Posted by Anne LeHuray, October 11, 2015
In a rare win for science, the subscription news service Chemical Watch reports that
The European General Court has annulled part of the mandatory classification of the substance CTPHT [coal tar pitch, high temperature], following an appeal by 18 companies.
Its ruling means CTPHT is no longer classified as a substance with category 1 acute and chronic aquatic toxicity…
In its written opinion, which is available here, the Court took note of the very low aqueous solubility of coal tar pitch, which is in contrast with the assumption made by European Chemical Agency’s (ECHA’s) Risk Assessment Committee (RAC) that all of the individual PAHs dissolved in water and were therefore available to aquatic biota. According to the Court’s opinion, the highest tested actual solubility of coal tar pitch was 0.0014%, but the European Commission accepted ECHA’s individual polycyclic aromatic hydrocarbon (PAH) constituent method as the basis of the “category 1 acute and chronic aquatic toxicity” classification. The PAH constituent method resulted in a calculated solubility of 9.2%. The Court concluded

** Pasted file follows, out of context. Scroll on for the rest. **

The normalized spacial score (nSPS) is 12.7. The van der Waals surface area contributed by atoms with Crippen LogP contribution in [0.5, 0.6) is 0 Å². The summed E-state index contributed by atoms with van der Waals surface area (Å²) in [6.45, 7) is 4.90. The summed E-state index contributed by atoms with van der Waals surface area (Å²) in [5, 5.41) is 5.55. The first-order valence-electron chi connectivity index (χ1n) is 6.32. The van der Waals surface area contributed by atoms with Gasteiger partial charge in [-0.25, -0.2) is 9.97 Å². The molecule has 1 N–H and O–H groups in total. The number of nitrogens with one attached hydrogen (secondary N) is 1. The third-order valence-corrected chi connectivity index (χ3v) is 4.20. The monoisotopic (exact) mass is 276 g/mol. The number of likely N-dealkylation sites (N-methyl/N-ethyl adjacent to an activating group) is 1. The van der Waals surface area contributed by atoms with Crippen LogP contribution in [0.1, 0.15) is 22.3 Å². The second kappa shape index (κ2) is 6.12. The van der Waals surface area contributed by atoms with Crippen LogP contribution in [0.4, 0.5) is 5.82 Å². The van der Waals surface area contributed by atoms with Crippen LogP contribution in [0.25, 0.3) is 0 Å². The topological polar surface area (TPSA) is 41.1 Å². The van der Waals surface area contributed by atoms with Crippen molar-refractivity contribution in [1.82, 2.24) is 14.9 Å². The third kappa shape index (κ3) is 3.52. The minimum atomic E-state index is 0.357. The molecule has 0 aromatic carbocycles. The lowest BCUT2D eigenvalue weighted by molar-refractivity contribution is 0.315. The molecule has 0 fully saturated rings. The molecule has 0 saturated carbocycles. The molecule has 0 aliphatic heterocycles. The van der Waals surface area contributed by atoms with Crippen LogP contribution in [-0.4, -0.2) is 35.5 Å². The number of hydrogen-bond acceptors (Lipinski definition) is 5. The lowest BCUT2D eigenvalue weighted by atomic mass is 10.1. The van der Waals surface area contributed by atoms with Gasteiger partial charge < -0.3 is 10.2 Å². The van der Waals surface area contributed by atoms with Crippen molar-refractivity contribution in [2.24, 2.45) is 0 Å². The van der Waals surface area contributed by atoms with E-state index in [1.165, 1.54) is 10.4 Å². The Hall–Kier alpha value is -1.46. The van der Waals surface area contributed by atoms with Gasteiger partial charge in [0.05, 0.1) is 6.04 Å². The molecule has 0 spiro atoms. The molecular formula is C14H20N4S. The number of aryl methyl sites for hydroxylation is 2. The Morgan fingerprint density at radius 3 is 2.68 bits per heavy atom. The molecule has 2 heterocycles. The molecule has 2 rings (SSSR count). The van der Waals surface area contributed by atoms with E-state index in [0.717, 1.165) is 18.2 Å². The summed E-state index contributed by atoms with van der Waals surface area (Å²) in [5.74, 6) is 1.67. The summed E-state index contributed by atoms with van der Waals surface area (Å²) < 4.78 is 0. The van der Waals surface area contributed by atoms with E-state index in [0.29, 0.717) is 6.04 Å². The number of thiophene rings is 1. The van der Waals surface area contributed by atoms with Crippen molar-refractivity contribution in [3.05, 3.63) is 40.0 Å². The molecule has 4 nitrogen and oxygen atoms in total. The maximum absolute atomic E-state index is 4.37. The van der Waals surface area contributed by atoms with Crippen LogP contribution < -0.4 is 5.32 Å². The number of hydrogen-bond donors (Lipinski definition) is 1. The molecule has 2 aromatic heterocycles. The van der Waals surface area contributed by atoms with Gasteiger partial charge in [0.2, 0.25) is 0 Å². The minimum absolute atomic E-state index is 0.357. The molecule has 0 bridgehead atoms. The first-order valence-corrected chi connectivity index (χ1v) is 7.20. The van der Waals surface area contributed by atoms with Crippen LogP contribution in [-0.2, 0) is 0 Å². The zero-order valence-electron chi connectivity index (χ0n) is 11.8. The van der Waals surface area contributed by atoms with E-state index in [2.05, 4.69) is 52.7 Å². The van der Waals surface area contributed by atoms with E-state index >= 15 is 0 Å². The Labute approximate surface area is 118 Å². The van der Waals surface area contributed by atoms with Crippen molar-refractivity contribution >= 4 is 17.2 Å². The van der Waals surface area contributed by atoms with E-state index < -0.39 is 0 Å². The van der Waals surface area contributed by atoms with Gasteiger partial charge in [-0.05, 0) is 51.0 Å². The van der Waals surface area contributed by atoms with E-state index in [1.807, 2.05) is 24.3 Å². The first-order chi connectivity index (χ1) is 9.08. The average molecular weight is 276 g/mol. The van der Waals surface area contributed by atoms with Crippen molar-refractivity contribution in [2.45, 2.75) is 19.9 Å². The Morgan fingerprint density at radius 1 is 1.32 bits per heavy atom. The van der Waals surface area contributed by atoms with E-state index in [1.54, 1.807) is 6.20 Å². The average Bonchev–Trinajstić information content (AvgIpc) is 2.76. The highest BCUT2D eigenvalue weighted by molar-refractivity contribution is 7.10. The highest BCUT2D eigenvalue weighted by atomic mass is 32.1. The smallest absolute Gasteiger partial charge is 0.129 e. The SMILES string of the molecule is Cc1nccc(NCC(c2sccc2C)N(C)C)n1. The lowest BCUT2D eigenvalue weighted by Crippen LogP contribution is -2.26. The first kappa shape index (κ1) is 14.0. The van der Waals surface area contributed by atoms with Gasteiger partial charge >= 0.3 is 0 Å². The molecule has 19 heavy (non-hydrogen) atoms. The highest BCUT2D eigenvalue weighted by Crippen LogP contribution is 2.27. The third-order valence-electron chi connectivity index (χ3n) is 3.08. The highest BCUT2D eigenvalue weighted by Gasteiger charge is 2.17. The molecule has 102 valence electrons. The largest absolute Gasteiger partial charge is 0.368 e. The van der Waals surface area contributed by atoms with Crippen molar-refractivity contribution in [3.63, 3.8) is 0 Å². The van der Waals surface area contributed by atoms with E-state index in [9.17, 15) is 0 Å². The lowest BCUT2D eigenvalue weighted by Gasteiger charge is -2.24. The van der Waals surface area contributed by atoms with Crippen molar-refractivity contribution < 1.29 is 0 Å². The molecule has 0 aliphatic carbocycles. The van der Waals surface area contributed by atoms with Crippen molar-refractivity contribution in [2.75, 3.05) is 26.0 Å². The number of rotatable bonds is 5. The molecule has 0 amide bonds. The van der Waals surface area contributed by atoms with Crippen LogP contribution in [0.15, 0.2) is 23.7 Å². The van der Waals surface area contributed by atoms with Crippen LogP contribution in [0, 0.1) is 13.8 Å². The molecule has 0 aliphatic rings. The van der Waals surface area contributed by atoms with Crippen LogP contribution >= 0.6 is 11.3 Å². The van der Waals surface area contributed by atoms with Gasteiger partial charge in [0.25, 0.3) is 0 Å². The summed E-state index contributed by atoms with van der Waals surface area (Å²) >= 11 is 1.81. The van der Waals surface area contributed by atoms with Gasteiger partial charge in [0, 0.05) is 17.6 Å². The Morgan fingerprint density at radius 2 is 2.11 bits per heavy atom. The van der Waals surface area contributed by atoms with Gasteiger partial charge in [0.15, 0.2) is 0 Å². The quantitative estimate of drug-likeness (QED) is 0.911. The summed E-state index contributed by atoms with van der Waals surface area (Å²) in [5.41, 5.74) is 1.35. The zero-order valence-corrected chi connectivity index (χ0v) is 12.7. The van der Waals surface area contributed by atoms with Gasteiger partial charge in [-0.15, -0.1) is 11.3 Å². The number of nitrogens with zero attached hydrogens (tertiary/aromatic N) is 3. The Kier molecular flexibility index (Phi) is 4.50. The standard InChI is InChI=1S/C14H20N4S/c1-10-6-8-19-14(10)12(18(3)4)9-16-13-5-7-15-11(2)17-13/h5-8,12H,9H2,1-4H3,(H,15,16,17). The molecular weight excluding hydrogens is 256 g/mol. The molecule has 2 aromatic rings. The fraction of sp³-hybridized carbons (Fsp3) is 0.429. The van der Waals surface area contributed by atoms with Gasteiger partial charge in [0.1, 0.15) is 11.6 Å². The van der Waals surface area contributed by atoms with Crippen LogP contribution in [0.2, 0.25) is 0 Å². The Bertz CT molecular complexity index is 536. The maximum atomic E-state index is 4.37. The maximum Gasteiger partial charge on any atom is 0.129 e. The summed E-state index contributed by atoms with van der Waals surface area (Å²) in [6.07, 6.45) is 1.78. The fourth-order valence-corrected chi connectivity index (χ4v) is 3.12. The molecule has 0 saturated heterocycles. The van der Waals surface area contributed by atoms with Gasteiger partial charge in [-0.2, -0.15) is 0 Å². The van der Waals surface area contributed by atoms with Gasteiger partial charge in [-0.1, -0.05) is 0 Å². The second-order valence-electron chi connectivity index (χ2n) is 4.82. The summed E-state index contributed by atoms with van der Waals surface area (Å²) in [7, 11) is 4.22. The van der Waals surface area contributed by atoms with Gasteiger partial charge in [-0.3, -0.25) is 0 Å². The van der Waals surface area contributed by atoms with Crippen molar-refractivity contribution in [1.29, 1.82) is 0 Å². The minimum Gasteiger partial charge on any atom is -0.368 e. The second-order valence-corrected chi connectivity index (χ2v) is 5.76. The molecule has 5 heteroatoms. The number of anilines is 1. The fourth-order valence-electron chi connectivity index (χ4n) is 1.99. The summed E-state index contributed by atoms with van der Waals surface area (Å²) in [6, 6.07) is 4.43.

…such a value is not realistic, given that the maximum rate is 0.0014%.
According to Chemical Watch, the Court’s ruling is a landmark case in the EU because, apparently for the first time, it sets limits on the discretionary powers of EU government agencies when assessing chemical risks.
The ruling has significance to how the US EPA assesses PAHs as well. Continue reading